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UN-Appointed Judge Withdraws Verdict Accusing Israel Of War Crimes

Richard Goldstone: "If I had known then what I know now, the Goldstone report would have been a different document."
The judge who accused Israel of war crimes and of deliberately targeting civilians in its 2008 invasion of Gaza has admitted that the findings of his United Nations-backed inquiry may have been wrong.

Writing in "The Washington Post," Richard Goldstone says his mission, appointed by the UN Human Rights Council, did not have all the facts when it produced its findings.

"If I had known then what I know now, the Goldstone report would have been a different document," he writes.

The retraction has been widely welcomed in Israel, with Prime Minister Benjamin Netanyahu vowing to try to get the report retracted by the UN. Goldstone, who is Jewish, has previously been condemned by Israeli politicians and commentators, some of whom accused him of producing an "anti-Semitic report."

His report into the December 2008 assault on Gaza concluded that both Israel and Hamas, the Islamist organization that runs the Palestinian territory, were guilty of potential war crimes and accused both sides of intentionally trying to kill civilians.

More than 1,400 Palestinians -- at least half of them civilians -- and 13 Israelis -- including three civilians -- were killed during the three-week Operation Cast Lead campaign, which Israel said it launched in response to the firing of rockets from Gaza at Israeli towns.

Now Goldstone says only Hamas intentionally targeted civilians and that Israel had no such policy. He cites Israeli military investigations suggesting that any deliberate acts of killing of civilians that took place may have been the work of "individual soldiers."

"The allegations of intentionality by Israel were based on the deaths of and injuries to civilians in situations where our fact-finding mission had no evidence on which to draw any other reasonable conclusion," he adds. "I regret that our fact-finding mission did not have such evidence explaining the circumstances in which we said civilians in Gaza were targeted, because it probably would have influenced our findings about intentionality and war crimes."

Palestinians help a wounded woman in Gaza City following an Israeli air strike on December 28, 2008.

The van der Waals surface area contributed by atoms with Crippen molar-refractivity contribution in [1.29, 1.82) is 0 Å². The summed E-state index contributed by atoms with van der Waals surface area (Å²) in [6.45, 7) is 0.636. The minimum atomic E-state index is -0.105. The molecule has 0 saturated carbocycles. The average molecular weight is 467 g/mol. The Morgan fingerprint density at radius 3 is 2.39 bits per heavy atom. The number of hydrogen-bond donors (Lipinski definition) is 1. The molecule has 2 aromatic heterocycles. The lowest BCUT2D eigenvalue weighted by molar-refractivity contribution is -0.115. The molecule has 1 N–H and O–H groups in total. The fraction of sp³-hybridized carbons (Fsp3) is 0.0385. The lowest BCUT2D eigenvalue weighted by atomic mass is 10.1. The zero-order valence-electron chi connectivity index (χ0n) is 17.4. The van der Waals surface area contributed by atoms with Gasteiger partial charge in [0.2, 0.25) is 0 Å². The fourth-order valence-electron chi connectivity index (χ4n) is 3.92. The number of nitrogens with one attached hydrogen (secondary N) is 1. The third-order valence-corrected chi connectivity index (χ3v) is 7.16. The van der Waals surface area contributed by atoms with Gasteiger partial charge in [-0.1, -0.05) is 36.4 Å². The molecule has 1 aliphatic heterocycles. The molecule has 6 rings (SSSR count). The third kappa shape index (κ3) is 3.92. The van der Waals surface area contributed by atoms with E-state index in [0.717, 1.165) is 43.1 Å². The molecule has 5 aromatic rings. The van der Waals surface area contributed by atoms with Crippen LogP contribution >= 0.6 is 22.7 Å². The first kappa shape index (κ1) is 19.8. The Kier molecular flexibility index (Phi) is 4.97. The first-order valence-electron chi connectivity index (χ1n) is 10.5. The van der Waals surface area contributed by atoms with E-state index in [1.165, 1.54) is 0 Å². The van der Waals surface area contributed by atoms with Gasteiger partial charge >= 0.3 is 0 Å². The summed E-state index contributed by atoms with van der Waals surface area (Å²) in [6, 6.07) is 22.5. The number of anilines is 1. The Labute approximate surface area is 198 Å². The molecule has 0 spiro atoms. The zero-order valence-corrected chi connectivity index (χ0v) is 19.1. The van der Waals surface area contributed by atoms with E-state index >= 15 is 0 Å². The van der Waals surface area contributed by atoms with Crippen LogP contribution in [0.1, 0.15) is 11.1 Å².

Goldstone, a retired justice of South Africa's Constitutional Court, attributes some of the report's flaws on Israel's refusal to cooperate with his inquiry.

His reversal was greeted with disappointment by Palestinian lawmaker Hanan Ashrawi, who said Goldstone had succumbed to Israeli pressure.

But Sarit Michaeli, spokeswoman of the Israeli human rights group Betselem, welcomed Goldstone's about-face.

"We welcome the retraction of a couple of points that [Betselem] criticized in the original Goldstone report -- the issue of intentionality, the claim that Israel intentionally targeted the civilian population of Gaza, and the easy attitude that we identified on Hamas in comparison to Israel," Michaeli says. "The fact that Goldstone now corrects these mistakes is an important and positive development."

However, she took issue with Goldstone's endorsement of around 400 internal investigations into alleged abuses conducted by the Israeli military.

"Some of these cases were investigated," she says. "We disagree with Judge Goldstone's current position that these investigations were appropriate and that the investigative process has been appropriate. We have very severe criticism of the way Israel chose to investigate Cast Lead, the internal military debriefings, field investigations, and the process that involved the Israeli military police investigations. We are not satisfied with the quality of these investigations and with the fact that they have mostly not been concluded."

Writing in Britain's "Guardian" newspaper, Israeli journalist Aluf Benn credits Goldstone with moderating Israel's behavior toward Gaza.

"It's doubtful whether the Israeli inquiries, few of which have led to indictments and convictions, would have been carried out without his report and its threat of referral to The Hague [war crimes tribunal]," Benn writes. "Moreover, the fear of another incriminating report serves as a powerful deterrent against a sequel. Israel has changed its behavior in Gaza, favoring pinpoint strikes in response to rockets and mortar bombs."

written by Robert Tait, with agency reports

The smoke trail of a Palestinian rocket launched from the Gaza Strip into Israel on December 29, 2008.
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